Whether because of a shift in mindset or the significant financial strain on purchasing a property as an individual, it has become increasingly common in recent years for unmarried couples to jointly buy property. Many will tell cautionary tales about doing so, however, this should not necessarily put people off.
Demystifying the differences
For married couples, the marital regime will determine how ownership of immoveable property is dealt with. The marriage contract (and the antenuptial contract, where applicable) will then regulate how property is owned and divided between the spouses. Typically, this will be referred to upon the dissolution of the marriage, whether due to death or divorce.
Because, for an unmarried couple, there is no existing contract to regulate this joint ownership, unmarried couples will be considered co-owners of the property and entitled to undivided shares of the property in the percentage stated (or in equal shares if no percentage is specified).
Homeowners insurance and life insurance are typically requirements for obtaining finance from a financial institution, and this is no different whether or not the couple is married. However, depending on the marital regime selected, it is possible that only one spouse in a marriage would need life insurance, but because an unmarried couple each own an undivided share in the property – and therefore individually share in the liability – both would typically require life insurance before being able to obtain a bond.
The same will go for the documents required in order to buy the property. Both individuals would need to supply the requisite documentation for a property buyer, including FICA documentation (proof of ID, residence and tax reference number), as each is dealt with individually.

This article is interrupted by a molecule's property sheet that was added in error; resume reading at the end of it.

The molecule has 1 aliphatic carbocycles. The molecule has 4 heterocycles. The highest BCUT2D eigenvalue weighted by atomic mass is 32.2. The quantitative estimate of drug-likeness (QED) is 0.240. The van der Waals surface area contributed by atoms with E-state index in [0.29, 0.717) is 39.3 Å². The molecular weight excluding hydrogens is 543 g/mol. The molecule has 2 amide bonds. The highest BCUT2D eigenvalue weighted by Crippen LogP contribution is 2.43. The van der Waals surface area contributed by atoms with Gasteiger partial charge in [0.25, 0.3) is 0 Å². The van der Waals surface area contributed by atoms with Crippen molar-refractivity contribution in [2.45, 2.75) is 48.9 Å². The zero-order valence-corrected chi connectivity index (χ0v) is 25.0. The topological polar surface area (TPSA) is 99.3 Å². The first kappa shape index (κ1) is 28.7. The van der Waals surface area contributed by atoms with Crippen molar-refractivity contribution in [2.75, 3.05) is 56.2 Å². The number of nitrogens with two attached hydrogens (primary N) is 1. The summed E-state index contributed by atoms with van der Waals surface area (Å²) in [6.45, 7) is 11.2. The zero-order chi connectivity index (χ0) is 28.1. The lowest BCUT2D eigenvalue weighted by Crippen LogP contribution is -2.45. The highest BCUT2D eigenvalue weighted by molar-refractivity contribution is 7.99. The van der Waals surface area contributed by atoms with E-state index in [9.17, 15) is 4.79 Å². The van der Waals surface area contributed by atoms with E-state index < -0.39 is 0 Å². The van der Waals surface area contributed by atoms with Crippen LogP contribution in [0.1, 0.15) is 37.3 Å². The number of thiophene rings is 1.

When things go wrong
As with any large investment, there are risks involved that need to be considered at the outset in order to prevent, as far as possible, any negative outcomes.
The major risks when it comes to jointly buying property outside of a marriage relate to when only one person’s name is listed as the owner and where there are disagreements regarding the later sale of the property.
In the first case, the issue often arises where the property is registered in one party’s name, but both parties are contributing to the loan. Should the relationship break down, only the person whose name reflects in the Deeds Office has any legal rights to the property and there is the risk of disputes around the ownership of this property. By the same token, the registered owner will be the only person liable to settle the bond when selling.
In the second scenario, the co-owners may find themselves disagreeing on whether or not to sell the property at a later stage, or even on the sale price. If this disagreement cannot be resolved privately, it could result in the need for mediation – or in the worst cases, court orders – in order to resolve the matter.
Prevention is always better than cure
It is impossible to predict the future, but the key to having the best chance of successful co-ownership is in fleshing out the details to the agreement and putting these into writing. In this way, all parties understand and agree to how the property is to be owned and managed, and what the consequences and remedies will be in certain scenarios.
Both risks mentioned above can be mitigated through a clear agreement that protects the interests of both parties, and consulting with a legal professional to assist in putting this contract together prior to the purchase can go a long way to ensuring successful joint ownership.
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